19 Jun 2018

SHOPPERS can access health information while they pick up their groceries and clothes as Cancer Research UK nurses move their regular drop-in facility in St Helens to The Hardshaw Centre in Church Street.

Nurses and volunteers from the Your Cancer Awareness Hub will be based at The Hardshaw Centre on Thursdays between 10am and 4.00pm on June 21, July 19, August 16 and August 30.

The team is dedicated to helping people know how to reduce the risk of cancer and help spot it early.

Previously based at the Millennium Centre, the hub is a free service run by nurses offering visitors information on making positive lifestyle changes like stopping smoking, drinking less alcohol, and keeping a healthy weight. 

Visitors can turn up on the day without an appointment or attend fortnightly for up to six repeat visits to get ongoing support or to talk about cancer and pick up information.

Nurses also encourage people to go to their GP with any concerns. Picking cancer up at an earlier stage means treatment is more likely to be successful.

Around 1,100 people are diagnosed with cancer in St Helens every year* and around 500 people die from cancer in St Helens every year**.

But experts estimate around 4 in 10 cases of cancer could be prevented in the UK, largely through healthier lifestyles.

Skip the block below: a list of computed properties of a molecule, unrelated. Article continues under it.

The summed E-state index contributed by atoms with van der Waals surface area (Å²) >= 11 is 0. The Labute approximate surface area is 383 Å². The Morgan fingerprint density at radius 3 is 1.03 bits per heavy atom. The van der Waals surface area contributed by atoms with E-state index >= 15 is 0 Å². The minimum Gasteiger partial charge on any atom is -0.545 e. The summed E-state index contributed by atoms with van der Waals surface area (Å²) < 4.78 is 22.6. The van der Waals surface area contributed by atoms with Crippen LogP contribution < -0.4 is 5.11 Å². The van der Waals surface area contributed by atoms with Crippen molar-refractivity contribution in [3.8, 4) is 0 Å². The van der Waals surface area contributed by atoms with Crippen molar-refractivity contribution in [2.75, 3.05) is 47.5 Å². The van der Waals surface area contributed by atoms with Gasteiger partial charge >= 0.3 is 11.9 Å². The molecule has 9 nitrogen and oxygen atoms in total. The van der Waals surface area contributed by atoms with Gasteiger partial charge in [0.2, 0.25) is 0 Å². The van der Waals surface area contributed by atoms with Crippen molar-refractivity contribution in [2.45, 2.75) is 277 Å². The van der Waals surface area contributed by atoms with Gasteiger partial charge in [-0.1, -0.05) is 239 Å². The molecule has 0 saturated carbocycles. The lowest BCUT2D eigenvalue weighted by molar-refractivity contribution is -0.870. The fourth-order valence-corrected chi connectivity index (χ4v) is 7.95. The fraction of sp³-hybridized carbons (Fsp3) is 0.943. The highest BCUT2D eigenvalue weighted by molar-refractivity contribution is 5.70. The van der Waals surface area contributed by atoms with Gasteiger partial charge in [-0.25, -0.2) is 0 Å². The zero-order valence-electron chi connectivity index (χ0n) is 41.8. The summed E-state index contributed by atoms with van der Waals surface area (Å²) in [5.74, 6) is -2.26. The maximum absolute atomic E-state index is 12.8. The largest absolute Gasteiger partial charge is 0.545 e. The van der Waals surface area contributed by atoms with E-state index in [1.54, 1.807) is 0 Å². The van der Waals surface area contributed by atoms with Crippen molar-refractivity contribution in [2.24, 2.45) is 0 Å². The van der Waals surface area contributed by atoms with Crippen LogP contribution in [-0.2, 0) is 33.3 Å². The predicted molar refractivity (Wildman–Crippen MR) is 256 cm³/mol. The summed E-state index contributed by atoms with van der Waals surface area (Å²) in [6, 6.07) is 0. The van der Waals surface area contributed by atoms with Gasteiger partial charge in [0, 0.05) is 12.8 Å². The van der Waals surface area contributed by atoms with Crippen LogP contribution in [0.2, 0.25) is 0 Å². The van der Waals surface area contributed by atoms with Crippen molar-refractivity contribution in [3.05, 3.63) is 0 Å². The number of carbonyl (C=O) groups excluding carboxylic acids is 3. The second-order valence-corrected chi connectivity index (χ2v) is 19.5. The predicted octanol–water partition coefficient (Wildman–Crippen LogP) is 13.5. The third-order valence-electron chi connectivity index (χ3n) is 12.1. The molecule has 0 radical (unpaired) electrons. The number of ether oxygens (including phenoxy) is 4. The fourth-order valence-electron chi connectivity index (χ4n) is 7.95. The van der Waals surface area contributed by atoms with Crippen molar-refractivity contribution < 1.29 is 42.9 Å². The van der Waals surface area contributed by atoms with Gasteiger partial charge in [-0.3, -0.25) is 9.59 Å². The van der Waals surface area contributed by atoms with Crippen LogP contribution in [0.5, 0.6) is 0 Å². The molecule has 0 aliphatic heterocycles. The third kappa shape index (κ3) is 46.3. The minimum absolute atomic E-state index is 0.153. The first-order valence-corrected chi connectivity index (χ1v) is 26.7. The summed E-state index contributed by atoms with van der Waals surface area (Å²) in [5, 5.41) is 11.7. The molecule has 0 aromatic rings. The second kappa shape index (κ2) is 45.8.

Helen Higham, Cancer Research UK’s Senior Cancer Awareness Nurse for the North West, said: “We look forward to getting information out to as many people as possible as they go about their busy lives.

“We’ve made the decision to move the Cancer Awareness Hub to The Hardshaw Centre as it’s a busy shopping centre where we’ll be able to see lots of people.

“The Hub is a chance for us to talk to people about steps they can take to help reduce their risk of cancer through changes like stopping smoking, reducing alcohol intake or being more active.

“As well as providing leaflets, we can also carry out Smokerlyzer tests to show how much carbon monoxide is in someone’s breath - and body mass index (BMI) tests to show someone if they are in a healthy weight range.”

The Hub is part of Cancer Research UK’s continued programme to make health information as accessible as possible to the public. Cancer Research UK nurses have met over 600,000 people since launching their community Cancer Awareness Roadshows in 2006 and adding their Your Cancer Awareness Hubs in 2016.
To find out more about how to reduce the risk of cancer and detect it early, visit cruk.org/spotcancerearly. To find out more about the Your Cancer Awareness Health Hubs visit www.cancerawarenessroadshow.org.uk or follow the Your Cancer Awareness Hub team on twitter on @CRUKroadshow_NW

Click here to see when the Cancer Hub will be in St Helens next.